Thursday, 7 January 2016

Back to Basics

This Sunday morning I am beginning a series of mini-sermons, going "Back to Basics". This won't be the main sermon, but will be a 2 or 3 minute slot in the service where I encourage Christians to get back to the basics of Christian living and growth.

We're going to begin with prayer on Sunday morning and I will be recommending two books:

The first is Mike Reeves' book, Enjoy Your Prayer Life. This is a short paperback which could probably be read in one sitting if you had a couple of hours to spare.

The second book is Tim Keller's book, Prayer: Experienceing Awe and Intimacy with God.  Both of these books make the key point that prayer is not about coming to "God the genie" with your shopping list, but about drawing near to your Father who you love more than anything or anyone else. Prayer is enjoying God! We were made to know God and Jesus died to reconcile us to God. When we do not pray we do not properly enjoy the benefits of our salvation!

The Bible outlines a number of ways that we can pray.

Number 1: We are told to go into the secret place.  Jesus said in Matthew 6:6, "But when you pray, go into your room...". It is good to get away from everything and everyone and have fellowship with the Lord on your own. If you don't know what to pray about, then I suggest you simply read a chapter of the Bible and then pray about what you have read. The psalms are particularly helpful in guiding our prayer life, a point Tim Keller makes in his book.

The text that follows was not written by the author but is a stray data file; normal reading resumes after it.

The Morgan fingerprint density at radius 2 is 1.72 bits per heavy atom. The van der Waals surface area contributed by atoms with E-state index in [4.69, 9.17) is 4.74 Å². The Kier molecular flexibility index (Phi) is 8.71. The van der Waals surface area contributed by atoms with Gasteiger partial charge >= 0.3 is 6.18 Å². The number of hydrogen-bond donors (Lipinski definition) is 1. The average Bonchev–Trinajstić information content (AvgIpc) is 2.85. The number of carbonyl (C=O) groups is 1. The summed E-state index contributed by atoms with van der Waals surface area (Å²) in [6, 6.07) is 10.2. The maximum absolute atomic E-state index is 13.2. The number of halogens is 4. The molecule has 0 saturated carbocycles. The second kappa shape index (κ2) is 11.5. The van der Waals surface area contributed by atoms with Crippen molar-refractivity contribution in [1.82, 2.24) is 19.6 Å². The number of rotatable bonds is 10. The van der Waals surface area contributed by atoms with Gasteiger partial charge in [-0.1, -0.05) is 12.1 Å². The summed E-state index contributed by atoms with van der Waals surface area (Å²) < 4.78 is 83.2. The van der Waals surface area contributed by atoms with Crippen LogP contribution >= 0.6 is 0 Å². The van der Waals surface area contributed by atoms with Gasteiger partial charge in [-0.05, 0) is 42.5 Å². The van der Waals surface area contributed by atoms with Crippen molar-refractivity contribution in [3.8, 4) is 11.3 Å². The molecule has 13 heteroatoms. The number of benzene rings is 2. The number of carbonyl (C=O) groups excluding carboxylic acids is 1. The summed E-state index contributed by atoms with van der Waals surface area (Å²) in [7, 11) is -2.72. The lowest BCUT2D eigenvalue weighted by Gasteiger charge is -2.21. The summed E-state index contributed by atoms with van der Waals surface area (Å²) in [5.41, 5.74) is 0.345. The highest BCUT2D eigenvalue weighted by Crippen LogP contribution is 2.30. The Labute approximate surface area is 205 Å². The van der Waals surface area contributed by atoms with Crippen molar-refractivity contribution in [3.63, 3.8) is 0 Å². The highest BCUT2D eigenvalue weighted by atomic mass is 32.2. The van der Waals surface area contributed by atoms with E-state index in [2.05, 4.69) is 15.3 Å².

Number 2: We are told to pray with other believers. Acts 2:42 said that the early church devoted themselves to prayer and unless you ignore the context, it's obvious that this is talking about corporate prayer. If you don't know how to pray, you'll soon learn by hearing others pray in the prayer meeting. Sometimes I am so exhausted, spiritually, mentally and physically that I feel unable to pray. But in the prayer meeting, someone else leads me in prayer and I am able to make his or her words mine. What a help brothers and sisters in Christ can be in these times!

Number 3: We are to pray without ceasing (1 Thess 5:16-18). There is never a time that God is not with us, which means that whatever is on our hearts and minds can be committed to the Lord in prayer.

Tim Keller notes in his book that in 1945 a book was published in the United States called, Quiet Time, which encourages Christians to take time out every morning to read and pray. It became a million copy seller and has influenced Christian thought in this area ever since.

Whilst I personally try and make this my practice (often failing!), it would be wrong of me to think that once this is done, I'm done with prayer for the day. Some mornings I wake up feeling so groggy that prayer is almost impossible. But as the events of the day unfold, I find myself talking to the Lord about what is going on, and my fellowship with him is sweet.

Someone once said to me that he spent more time worrying that he did not pray than actually praying. I thought how true that was for me. But we both acknowledged in this conversation that if we turned every worry about not praying into a word of praise to the Lord, how richer our experience of God would be!

So, let's get praying!

1 comment:

  1. It can be very difficult to 'pin-down' a set time for prayer, but I quite often use the time I use the dog walking time to pray as well (but still never often enough!)